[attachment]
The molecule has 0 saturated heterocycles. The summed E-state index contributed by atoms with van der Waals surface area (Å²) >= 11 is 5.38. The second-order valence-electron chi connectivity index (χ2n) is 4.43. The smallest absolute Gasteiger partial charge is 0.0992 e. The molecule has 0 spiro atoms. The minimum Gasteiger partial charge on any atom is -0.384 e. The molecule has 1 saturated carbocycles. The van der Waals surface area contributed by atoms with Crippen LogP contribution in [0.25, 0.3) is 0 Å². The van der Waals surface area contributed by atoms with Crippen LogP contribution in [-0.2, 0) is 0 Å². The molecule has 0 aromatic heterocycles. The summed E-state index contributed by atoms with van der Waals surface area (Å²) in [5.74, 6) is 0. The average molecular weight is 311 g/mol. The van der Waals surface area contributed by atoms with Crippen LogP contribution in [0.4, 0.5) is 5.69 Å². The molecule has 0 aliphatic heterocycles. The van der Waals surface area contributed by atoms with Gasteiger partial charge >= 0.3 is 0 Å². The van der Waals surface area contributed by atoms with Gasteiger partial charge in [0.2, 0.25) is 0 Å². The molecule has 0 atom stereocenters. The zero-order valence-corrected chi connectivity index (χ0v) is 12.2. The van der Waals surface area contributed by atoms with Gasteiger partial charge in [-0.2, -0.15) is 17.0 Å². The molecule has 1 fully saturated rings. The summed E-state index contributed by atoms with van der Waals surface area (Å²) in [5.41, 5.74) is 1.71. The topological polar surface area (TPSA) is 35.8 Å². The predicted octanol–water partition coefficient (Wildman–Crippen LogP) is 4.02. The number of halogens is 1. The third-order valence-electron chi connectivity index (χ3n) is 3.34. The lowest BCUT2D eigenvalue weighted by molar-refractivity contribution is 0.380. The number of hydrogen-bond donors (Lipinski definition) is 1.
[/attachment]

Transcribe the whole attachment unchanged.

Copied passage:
The molecule has 0 saturated heterocycles. The summed E-state index contributed by atoms with van der Waals surface area (Å²) >= 11 is 5.38. The second-order valence-electron chi connectivity index (χ2n) is 4.43. The smallest absolute Gasteiger partial charge is 0.0992 e. The molecule has 0 spiro atoms. The minimum Gasteiger partial charge on any atom is -0.384 e. The molecule has 1 saturated carbocycles. The van der Waals surface area contributed by atoms with Crippen LogP contribution in [0.25, 0.3) is 0 Å². The van der Waals surface area contributed by atoms with Crippen LogP contribution in [-0.2, 0) is 0 Å². The molecule has 0 aromatic heterocycles. The summed E-state index contributed by atoms with van der Waals surface area (Å²) in [5.74, 6) is 0. The average molecular weight is 311 g/mol. The van der Waals surface area contributed by atoms with Crippen LogP contribution in [0.4, 0.5) is 5.69 Å². The molecule has 0 aliphatic heterocycles. The van der Waals surface area contributed by atoms with Gasteiger partial charge >= 0.3 is 0 Å². The van der Waals surface area contributed by atoms with Gasteiger partial charge in [0.2, 0.25) is 0 Å². The molecule has 0 atom stereocenters. The zero-order valence-corrected chi connectivity index (χ0v) is 12.2. The van der Waals surface area contributed by atoms with Gasteiger partial charge in [-0.2, -0.15) is 17.0 Å². The molecule has 1 fully saturated rings. The summed E-state index contributed by atoms with van der Waals surface area (Å²) in [5.41, 5.74) is 1.71. The topological polar surface area (TPSA) is 35.8 Å². The predicted octanol–water partition coefficient (Wildman–Crippen LogP) is 4.02. The number of halogens is 1. The third-order valence-electron chi connectivity index (χ3n) is 3.34. The lowest BCUT2D eigenvalue weighted by molar-refractivity contribution is 0.380. The number of hydrogen-bond donors (Lipinski definition) is 1.